It is the final play for ALL wealth Giants, good or evil. Gold does not favor virtue among generational wealth, for wealth is always and forever above the law. But for the little people, honest money and honest markets can bring some measure of self worth, in a world where self-worth is stamped in debt and ordained by decree.


  1. Sometimes it is impossible to explain some subjects, some topics can only be truly understood through real life experience. Unfortunately, “life” can be a harsh teacher, but it is oh so thorough. I have a feeling that a lot of hot house flowers are not going to weather the financial hurricane that is about to be unleashed on world markets. A very few people will be exceedingly glad because they have a “gold” hurricane shelter.
    Jer 12:5 If thou hast run with the footmen, and they have wearied thee, then how canst thou contend with horses?

  2. I do think many similarities to 2007 - 2008 are about to unfold in this 4th quarter of 2016.

  3. There has been, for a long time now, a sense that something like 2007-2008 is about to unfold, but then... I don't think that the government/central bank alliance will permit such a fall or crash, at least I think they will do everything in their power to prevent it, and they may succeed for quite some time yet. Just look at the German central bank, it seems like it is about to fail but now comes a promised bail out. Look at the Fed's recent statements that it might consider buying corporate stocks to keep things going, to keep stock prices rising. My gut feeling says all these shenanigans have to end at some point, at some point all this debt will have to have its day of reckoning, some day, debt will no longer find its cures in more debt... but when will that day come? Is it possible, I wonder, if debt will eventually break free from what is becoming an antiquated idea that it must be paid back, that it must be settled?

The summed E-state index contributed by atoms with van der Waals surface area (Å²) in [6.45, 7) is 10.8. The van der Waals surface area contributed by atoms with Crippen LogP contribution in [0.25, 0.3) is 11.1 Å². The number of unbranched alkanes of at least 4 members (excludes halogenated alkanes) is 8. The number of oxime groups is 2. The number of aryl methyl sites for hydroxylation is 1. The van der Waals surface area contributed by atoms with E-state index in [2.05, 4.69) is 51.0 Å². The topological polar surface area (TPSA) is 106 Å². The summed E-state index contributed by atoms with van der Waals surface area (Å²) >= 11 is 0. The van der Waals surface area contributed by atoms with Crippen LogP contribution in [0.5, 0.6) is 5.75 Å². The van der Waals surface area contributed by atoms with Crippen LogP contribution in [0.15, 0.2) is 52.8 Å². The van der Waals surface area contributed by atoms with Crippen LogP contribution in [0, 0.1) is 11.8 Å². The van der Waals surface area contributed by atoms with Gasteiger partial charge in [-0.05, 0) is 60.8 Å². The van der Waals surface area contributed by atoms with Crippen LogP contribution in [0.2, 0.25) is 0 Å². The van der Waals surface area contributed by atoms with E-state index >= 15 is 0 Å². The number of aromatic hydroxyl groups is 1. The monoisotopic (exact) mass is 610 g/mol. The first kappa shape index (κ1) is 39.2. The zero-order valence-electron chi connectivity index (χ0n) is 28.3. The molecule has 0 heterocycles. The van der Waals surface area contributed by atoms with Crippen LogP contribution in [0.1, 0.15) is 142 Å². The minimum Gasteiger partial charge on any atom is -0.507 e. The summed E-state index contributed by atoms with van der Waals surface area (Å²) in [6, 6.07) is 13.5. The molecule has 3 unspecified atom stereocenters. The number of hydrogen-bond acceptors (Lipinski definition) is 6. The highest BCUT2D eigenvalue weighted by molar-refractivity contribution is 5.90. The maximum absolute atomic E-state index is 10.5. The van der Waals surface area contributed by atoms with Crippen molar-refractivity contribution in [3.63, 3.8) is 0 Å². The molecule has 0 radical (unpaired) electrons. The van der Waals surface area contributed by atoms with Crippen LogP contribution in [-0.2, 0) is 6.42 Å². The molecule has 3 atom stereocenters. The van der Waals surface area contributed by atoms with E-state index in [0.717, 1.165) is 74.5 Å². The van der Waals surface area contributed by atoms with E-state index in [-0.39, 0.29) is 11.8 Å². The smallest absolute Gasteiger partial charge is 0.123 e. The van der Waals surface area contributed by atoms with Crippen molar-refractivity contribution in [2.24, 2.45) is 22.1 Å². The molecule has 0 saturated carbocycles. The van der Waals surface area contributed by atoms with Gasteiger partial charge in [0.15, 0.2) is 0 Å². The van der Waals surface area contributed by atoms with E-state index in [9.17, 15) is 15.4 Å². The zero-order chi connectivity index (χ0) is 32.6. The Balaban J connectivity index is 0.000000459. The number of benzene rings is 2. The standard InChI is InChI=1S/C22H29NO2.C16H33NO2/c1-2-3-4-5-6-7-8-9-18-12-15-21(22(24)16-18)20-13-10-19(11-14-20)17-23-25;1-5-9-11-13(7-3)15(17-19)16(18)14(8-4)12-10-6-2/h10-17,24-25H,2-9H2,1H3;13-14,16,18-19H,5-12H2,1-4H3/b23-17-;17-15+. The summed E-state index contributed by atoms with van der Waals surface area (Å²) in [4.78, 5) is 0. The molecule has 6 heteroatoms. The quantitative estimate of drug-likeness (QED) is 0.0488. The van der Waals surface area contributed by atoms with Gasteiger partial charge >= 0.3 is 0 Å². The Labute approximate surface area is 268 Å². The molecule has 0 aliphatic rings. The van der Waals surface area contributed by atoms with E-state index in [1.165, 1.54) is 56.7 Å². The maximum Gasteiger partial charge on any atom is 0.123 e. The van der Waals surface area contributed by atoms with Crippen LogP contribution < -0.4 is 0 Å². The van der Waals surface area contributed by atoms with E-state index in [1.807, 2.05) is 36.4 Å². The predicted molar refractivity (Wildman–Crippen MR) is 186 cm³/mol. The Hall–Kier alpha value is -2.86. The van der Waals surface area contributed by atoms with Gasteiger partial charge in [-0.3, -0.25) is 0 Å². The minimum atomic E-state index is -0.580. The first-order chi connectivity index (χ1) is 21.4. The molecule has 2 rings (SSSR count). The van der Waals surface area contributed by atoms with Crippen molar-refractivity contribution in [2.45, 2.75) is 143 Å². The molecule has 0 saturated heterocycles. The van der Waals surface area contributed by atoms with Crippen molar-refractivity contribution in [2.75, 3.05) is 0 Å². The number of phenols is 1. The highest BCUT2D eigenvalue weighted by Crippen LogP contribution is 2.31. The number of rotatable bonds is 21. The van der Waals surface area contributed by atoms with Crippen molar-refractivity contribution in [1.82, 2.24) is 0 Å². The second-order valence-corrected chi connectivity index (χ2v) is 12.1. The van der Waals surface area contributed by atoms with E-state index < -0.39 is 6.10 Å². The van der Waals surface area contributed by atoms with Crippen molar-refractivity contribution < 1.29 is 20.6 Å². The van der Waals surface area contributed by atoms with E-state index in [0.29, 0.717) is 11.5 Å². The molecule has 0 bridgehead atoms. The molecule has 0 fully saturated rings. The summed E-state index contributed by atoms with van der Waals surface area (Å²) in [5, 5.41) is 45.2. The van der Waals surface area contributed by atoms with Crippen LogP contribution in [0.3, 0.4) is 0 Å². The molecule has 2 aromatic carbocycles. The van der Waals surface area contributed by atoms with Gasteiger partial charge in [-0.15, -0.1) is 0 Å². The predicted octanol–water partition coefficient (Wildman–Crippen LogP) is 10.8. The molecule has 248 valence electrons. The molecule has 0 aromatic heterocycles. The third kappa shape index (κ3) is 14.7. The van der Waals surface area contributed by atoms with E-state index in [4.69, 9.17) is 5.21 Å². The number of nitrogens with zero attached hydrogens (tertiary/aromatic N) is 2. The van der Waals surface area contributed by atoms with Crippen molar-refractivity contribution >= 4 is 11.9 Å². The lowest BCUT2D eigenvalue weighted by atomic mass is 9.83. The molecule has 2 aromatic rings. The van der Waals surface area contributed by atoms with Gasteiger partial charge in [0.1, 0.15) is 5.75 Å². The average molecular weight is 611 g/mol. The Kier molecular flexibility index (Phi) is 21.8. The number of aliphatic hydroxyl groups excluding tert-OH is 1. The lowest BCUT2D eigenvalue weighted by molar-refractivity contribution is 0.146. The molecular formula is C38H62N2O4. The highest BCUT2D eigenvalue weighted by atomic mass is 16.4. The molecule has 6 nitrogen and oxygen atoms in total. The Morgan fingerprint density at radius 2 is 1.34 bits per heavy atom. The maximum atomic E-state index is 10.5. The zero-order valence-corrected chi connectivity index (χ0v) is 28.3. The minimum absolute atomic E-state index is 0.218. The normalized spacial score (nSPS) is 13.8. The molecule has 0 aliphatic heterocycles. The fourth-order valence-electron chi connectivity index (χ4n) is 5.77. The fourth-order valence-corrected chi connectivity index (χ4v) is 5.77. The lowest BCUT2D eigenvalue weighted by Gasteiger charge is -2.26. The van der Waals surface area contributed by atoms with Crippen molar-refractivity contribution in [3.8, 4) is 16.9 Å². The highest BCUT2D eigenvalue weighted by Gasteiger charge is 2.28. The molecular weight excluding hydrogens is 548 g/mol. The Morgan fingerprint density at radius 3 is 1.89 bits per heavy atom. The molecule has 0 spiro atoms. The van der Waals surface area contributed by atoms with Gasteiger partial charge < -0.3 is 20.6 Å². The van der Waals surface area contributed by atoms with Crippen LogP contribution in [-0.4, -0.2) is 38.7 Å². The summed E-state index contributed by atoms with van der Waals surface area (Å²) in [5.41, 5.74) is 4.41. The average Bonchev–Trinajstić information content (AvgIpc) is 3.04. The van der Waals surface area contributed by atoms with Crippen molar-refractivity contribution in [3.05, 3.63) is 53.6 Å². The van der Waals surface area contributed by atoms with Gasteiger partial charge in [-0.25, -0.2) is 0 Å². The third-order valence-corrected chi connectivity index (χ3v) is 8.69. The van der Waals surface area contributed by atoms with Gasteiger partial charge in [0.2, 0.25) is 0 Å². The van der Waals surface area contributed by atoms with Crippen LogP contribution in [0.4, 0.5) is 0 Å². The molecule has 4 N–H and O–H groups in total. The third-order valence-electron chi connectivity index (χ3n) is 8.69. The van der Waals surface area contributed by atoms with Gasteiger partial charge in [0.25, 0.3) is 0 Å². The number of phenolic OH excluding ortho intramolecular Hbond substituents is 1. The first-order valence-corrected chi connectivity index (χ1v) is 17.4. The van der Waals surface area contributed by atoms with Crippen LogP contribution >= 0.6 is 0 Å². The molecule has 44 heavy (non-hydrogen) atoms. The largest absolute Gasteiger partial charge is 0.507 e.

I know that what I just said is not reality, but just consider how long now the current fantasy has been allowed to go on.

    I am not in any way disagreeing with you Mr. Roacheforque, just expressing my frustration. In this fantasy it seems that even gold can be conquered by a paper shell game, but for how long? What will wake people up from this fantasy? I love your posts, they really make me think. Thank you.

    1. I'm not sure we are in disagreement at all. The world is a frustrating place for those with honor. We wonder if the law will ever rise above money.

      Thankfully, we have the little things to be grateful for, and should not dwell too much upon the world's ills. They will eventually fix themselves ... either the easy way, or the hard way.

  4. It will last until the hundredth monkey realizes fiat currency is worth zero.

  5. Yes VITW, I think you are right about that, and after thinking about it some more, I guess the $55,000 question is this, "what will spark the final run on gold"? Not paper gold, but physical. What kind of event will it take for people to "demand" delivery of physical when their paper contracts expire? When this happens, perhaps then, this whole upside down paramid of paper liabilities/notes/bonds/derivatives will come crashing down... and there will be no where to go, nothing else to turn to but physical gold. So what will it take...?


  6. New video by "Hidden Secrets of Money"

  7. I bought two random year American Eagles from APMEX in February, I got two 2015 AEs. I bought two more in August, I got two 2012 AEs. I then bought another two in September, I got two 2011 AEs.
    The weak hands who bought high in 2011 and 2012 had given up and sold. I wonder if APMEX is out of the 2015 AEs. I'm tempted to buy 2 more just to see what I'll get.